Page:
Violence against women is not always physical and sexual in nature. It is also about whose ideas carry the day.
This is profound and relevant in the context of the raging debates in Uganda about the gender composition of discussion panels. With passion, Ugandans opine about who should be on the panel gender-numbers-wise and who best represents women and women’s issues.
More and more, I am convinced to pay attention to what is said as opposed to only which gender is saying it. This in no way means that I condone discrimination against women, of whom I am among; and a woman of substance I am; a FEMINIST I AM.
Gender-balance, increasingly for me, must not only be judged by the numbers of male and female on a particular panel, but MUST ALSO BE JUDGED on the IDEAS OR VIEWS that are represented on the panel.
Using this yardstick, so to speak, I am increasingly wary of accepting to be a panelist in discussions that right from the word go are obviously and clearly skewed towards a particular ideology of which I object.
In this context, for example, a discourse analysis of the topics – the titles of presentations or sessions and or the questions to be asked and answered will reveal to me if I should take the time to participate or not. This is because one can tell if the discourse has been or is going to be ‘facipulated’.
I first came across the word ‘facipulation’ in the mid 1990s I do believe, when giants in the not-for-profit sector were advocating for genuine grassroots participation as opposed to the ‘elite’ elitists faking such participation. The word, as it was explained to me, was formed by combining two words: “facilitate” and “manipulate”; meaning that ‘facipulation’ is when a facilitator manipulates discussions to achieve a predetermined conclusion.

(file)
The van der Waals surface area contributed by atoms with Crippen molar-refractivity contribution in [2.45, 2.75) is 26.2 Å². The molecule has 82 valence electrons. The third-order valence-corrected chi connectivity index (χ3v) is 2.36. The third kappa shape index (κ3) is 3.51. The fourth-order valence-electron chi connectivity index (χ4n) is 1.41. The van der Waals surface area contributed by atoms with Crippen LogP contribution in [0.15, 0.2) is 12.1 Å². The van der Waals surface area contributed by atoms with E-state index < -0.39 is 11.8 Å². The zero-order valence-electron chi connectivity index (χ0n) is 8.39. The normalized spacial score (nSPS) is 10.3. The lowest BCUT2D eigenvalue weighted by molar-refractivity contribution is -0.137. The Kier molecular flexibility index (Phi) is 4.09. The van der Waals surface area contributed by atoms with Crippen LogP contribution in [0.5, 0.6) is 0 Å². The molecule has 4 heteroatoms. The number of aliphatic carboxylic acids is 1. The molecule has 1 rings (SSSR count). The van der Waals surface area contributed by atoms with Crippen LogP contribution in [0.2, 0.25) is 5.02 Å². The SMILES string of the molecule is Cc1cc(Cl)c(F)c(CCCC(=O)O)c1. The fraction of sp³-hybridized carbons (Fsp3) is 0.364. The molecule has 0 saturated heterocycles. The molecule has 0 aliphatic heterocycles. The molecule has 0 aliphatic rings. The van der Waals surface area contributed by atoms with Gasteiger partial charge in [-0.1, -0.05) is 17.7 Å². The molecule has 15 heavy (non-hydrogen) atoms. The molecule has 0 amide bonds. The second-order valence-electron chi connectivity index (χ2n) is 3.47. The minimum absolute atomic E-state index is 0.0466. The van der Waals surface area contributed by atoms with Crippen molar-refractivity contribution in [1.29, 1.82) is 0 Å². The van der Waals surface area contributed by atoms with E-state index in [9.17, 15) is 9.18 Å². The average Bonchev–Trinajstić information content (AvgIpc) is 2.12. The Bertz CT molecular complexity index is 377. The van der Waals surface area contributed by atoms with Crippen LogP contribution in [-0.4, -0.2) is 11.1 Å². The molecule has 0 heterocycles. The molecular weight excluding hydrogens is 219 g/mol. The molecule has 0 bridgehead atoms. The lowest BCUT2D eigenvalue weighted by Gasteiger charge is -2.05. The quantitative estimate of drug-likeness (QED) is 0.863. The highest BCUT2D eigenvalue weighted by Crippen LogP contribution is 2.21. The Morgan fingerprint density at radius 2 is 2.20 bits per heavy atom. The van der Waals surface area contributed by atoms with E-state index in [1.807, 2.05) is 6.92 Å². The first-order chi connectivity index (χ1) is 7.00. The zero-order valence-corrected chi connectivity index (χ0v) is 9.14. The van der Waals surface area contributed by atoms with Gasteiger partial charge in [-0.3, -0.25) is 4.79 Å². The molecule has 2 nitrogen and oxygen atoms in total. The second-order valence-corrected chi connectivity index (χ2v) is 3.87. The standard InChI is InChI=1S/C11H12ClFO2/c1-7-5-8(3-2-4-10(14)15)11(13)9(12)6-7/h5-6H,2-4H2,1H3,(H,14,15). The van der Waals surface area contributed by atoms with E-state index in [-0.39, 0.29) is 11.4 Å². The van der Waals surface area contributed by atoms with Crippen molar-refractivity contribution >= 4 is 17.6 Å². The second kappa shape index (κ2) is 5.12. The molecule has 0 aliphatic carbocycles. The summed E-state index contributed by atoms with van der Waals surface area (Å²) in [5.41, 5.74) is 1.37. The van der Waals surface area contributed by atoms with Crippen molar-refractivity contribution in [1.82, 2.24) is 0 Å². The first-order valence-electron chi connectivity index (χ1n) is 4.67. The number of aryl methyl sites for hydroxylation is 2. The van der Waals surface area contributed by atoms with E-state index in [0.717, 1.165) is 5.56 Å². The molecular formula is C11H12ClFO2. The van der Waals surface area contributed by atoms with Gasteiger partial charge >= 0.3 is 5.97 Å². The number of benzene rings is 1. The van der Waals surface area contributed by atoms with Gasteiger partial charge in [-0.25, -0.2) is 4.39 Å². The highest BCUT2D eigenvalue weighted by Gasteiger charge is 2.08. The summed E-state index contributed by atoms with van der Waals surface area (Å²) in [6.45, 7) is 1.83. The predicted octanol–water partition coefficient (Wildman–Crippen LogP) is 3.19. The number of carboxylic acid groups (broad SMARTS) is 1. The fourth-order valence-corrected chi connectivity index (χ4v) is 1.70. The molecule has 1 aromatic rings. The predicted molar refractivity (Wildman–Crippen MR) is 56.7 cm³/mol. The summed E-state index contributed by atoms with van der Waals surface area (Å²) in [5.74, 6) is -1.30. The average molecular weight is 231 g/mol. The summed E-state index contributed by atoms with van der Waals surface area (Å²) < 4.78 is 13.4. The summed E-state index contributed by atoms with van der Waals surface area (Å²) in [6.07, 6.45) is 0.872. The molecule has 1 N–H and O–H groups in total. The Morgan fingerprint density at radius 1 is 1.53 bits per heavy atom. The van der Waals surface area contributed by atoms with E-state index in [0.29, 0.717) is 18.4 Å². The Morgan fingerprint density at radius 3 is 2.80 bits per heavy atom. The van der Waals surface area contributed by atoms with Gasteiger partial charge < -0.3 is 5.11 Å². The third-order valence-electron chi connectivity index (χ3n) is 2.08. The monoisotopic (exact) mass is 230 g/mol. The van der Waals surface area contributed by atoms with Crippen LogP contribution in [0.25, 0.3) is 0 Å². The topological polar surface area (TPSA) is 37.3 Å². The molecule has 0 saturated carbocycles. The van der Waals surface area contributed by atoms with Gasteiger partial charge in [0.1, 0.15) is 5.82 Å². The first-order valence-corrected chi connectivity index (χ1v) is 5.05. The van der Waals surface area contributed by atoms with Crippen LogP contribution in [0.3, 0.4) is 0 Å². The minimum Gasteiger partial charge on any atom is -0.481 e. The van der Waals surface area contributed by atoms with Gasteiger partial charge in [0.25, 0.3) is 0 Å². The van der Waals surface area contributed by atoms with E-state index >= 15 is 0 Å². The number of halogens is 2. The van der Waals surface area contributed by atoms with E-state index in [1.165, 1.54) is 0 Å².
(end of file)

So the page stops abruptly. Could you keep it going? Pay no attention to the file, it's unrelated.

I ask myself, why should I participate in a ‘facipulated’ panel just so that I AM USED TO LEGITIMIZE an event that is a publicity stunt or a smokescreen that allows for the perpetuation of a moral order to which I am inherently opposed?
I ask myself, is the purpose of my participation majorly to allow the organizers the loophole to falsely claim that those who hold the same views as I, have been genuinely involved but that we are the insignificant minority view?
At which point, I am thinking that instead of participating in such an event, it might be better if I actually took the time to author a blog post, a brief, an opinion piece, a paper, an article for publication in a peer reviewed forum – journal, website, and, and.
QUOTE CREDIT: I do not quite remember where I got this from, but I think it was during a workshop that I attended early this year and right here in my homeland, Uganda. I actually think that it was at a workshop organised by CIPESA. Either I was inspired to write it down in reaction to one another participant had said or someone at the workshop said it and I wrote it down.
4 responses to “Discourse ‘Facipulation’”
I can certainly relate to this – these days I feel not only like the token “female” panelist, I also feel like the token “young panelist”, and sometimes even as the token “African” panelist – and the sure way to know that I am the token panelist is when halfway through the workshop/conference I begin to ask myself: “What am I doing here?” or “Who are these people”?
And now I realise that it is because I will have made my contribution as invited to do, and then to realise that it fits nowhere in the agenda, and has made absolutely no contribution to the agenda.
Thank you for providing the word for it!!
And in some cases they had originally asked you to speak for 30 minutes then on the actual day they tell you mbu no deliver in 10 minutes because nyef, nyef, nyef. Then you know that they just wanted your identity in order to legitimse their pretense …
Connie are you in Uganda? If so, I would love to meet with you so that we can begin to revive genuine debates on many issues that are just being rammed on us just like that like that … Let me know.
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I’ll be back next week, and would LOVE to meet up – let me inbox on Twitter!